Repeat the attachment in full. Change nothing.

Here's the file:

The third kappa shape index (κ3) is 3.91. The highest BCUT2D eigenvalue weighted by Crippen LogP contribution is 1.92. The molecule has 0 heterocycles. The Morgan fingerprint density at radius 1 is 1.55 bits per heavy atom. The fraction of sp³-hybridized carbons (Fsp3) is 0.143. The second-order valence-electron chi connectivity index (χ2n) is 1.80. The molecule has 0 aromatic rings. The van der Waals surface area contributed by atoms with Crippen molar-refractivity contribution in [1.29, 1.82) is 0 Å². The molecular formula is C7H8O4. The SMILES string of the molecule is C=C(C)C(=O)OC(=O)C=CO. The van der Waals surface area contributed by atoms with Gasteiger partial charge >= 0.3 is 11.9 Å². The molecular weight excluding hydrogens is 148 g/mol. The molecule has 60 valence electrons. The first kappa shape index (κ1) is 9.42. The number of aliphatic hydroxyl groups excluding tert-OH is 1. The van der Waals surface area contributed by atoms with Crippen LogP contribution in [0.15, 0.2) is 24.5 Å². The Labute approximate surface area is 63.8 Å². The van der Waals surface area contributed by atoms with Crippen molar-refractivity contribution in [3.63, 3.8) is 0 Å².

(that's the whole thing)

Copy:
The third kappa shape index (κ3) is 3.91. The highest BCUT2D eigenvalue weighted by Crippen LogP contribution is 1.92. The molecule has 0 heterocycles. The Morgan fingerprint density at radius 1 is 1.55 bits per heavy atom. The fraction of sp³-hybridized carbons (Fsp3) is 0.143. The second-order valence-electron chi connectivity index (χ2n) is 1.80. The molecule has 0 aromatic rings. The van der Waals surface area contributed by atoms with Crippen molar-refractivity contribution in [1.29, 1.82) is 0 Å². The molecular formula is C7H8O4. The SMILES string of the molecule is C=C(C)C(=O)OC(=O)C=CO. The van der Waals surface area contributed by atoms with Gasteiger partial charge >= 0.3 is 11.9 Å². The molecular weight excluding hydrogens is 148 g/mol. The molecule has 60 valence electrons. The first kappa shape index (κ1) is 9.42. The number of aliphatic hydroxyl groups excluding tert-OH is 1. The van der Waals surface area contributed by atoms with Crippen LogP contribution in [0.15, 0.2) is 24.5 Å². The Labute approximate surface area is 63.8 Å². The van der Waals surface area contributed by atoms with Crippen molar-refractivity contribution in [3.63, 3.8) is 0 Å².